Further confirmation of the correctness of this conclusion is found in section 7.2(c) relating to the tax to be levied for the purpose of servicing the bonds which in part reads as follows: ‘(c) * * * the board of directors shall, at the time of fixing the tax levy and in the manner for such tax levy provided, levy and collect annually until such indebtedness shall be paid or until there shall be a sum in the treasury of the district set apart for that purpose, sufficient to meet all sums coming due for principal and interest thereon, a tax sufficient to pay the interest on such indebtedness, or such part thereof as shall not be met from other income and revenues of the district, as such interest becomes due, and also sufficient to pay such part of the principal thereof as shall become due before the time when money will be available from the next general tax levy, or such portion thereof as shall not be met from other income and revenues of the district. The taxes herein required to be levied and collected shall be in addition to all other taxes levied for district purposes, shall not be limited by the provisions of Section 5, subdivision (8) hereof and shall be collected at the time and in the same manner as other district taxes are collected and shall be used for no purpose other than the payment of such indebtedness and interest accruing thereon.’ (Italics ours.)

Inasmuch as the district is required to levy a tax for the payment of the indebtedness and also for the interest thereon it is evident that the former does not include the latter. Apposite, here, is the following quotation from Wright v. Stapp-Zoe Consol, School Dist. No. 1, 1942, 190 Okl. 289, 123 P.2d 281, 283: ‘Plaintiffs' third contention raises the question of whether interest on the bonds to be issued may be considered in determining whether the issue exceeds the five per cent debt limit specified in section 26, article 10 of the state constitution, O.S.1941. Plaintiffs contend that interest must be computed and added to the principal of the proposed bonds in figuring the amount of the debt. No case so holding is cited, and we know of none. The law is to the contrary. (Citations.)

‘That such is the proper construction of section 26, article 10 is apparent from a reading of the section. After using the term ‘indebtedness' it provides for the collection of a sufficient tax annually to ‘pay the interest on such indebtedness as it falls due’ and for a sinking fund for the payment of the principal thereof. This clearly indicates that by the term ‘indebtedness' was neant only the amount of the indebtedness at the date it was contracted, and interest thereon to accrue in the future was not included.’

We see nothing in Provident Mut. Building-Loan Ass'n v. Davis, 143 Cal. 253, 76 P. 1034, cited by respondent, which would support the conclusion that the word ‘indebtedness' includes interest to accrue thereon in the future. The sole question there was whether a counterclaim pleaded by the defendant which merely alleged that at the date of the filing of the plaintiff's action the latter was indebted to him in a certain sum stated a cause of action. The language quoted from the opinion by respondent was used by the court in support of its conclusion that the pleading was insufficient because it failed to allege as then required by Code of Civil Procedure, section 438, that the claimed indebtedness was due at the time of the filing of the plaintiff's complaint; the court observing that one may be indebted and yet not obligated to pay because the time for payment had not arrived. This, however, does not suggest that the word ‘indebtedness' refers to both the amount of the principal of a debt and the interest to accrue thereon in the future. Moreover, as said in Bair v. Layton City Corporation, 1957, 6 Utah 2d 138, 307 P.2d 895, 901: ‘[T]he terms ‘debt’ and ‘indebtedness' as used in constitutional debt limitations of municipalities ‘is [sic] given a meaning much less broad and comprehensive than it bears in general usage.’'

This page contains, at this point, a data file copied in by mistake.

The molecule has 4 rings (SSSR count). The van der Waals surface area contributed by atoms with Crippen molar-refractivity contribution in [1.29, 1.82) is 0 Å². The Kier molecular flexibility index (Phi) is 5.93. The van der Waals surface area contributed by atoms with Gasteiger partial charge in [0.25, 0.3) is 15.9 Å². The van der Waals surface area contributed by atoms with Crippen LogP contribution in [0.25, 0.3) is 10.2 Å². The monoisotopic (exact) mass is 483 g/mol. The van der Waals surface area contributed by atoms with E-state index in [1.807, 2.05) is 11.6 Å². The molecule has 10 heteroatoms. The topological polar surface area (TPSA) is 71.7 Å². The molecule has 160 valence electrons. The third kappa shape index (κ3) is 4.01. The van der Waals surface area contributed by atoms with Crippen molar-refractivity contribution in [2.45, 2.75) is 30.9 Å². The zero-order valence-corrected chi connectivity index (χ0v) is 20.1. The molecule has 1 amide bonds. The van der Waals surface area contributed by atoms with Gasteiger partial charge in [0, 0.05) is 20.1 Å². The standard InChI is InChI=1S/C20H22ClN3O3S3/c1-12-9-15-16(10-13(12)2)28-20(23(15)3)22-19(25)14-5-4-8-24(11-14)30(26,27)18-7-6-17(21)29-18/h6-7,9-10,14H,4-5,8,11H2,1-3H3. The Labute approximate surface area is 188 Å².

Having concluded that the word ‘indebtedness' does not include interest to accrue thereon in the future, the bonds proposed to be issued by the petitioner do not violate the debt limitation of the statute and it is the duty of the respondent to publish the notice inviting proposals therefor.

Let a peremptory writ issue as prayed for.

FOOTNOTES

1.  Accord: O'Rear v. Sartain, 193 Ala. 275, 69 So. 554; Epping v. City of Columbus, 117 Ga. 263, 43 S.E. 803; People ex rel. Lindheimer v. Hamilton, 373 Ill. 124, 25 N.E.2d 517; Goodwine v. Vermillion County, 271 Ill. 126, 110 N.E. 890; Stone v. City of Chicago, 207 Ill. 492, 69 N.E. 970; Brown v. Guthrie, 185 Ind. 669, 114 N.E. 443; Pennington v. Town of Sumner, 222 Iowa 1005, 270 N.W. 629, 109 A.L.R. 355; City of Ashland v. Culbertson, 103 Ky. 161, 44 S.W. 441; Finlayson v. Vaughn, 54 Minn. 331, 56 N.W. 49; Carlson v. City of Helena, 39 Mont. 82, 102 P. 39; Schieber v. City of Mohall, 66 N.D. 593, 268 N.W. 445; Pennsylvania Power & Light Co. v. City of Bethlehem, 323 Pa. 313, 185 A. 710; Williams v. City of Rock Hill, 177 S.C. 82, 180 S.E. 799, 100 A.L.R. 604; Herman v. City of Oconto, 110 Wis. 660, 86 N.W. 681; 100 A.L.R. 610; 15 McQuillin Municipal Corporations 3d Ed. 359; Contra: Coulson v. Portland, 6 Fed.Cas.No.3,275, p. 629; Bateman v. Board of Com'rs of Improvement Clarendon District No. 1, 102 Ark. 306, 143 S.W. 1062.

PATROSSO, Justice pro tem.

SHINN, P. J., and WOOD, J., concur.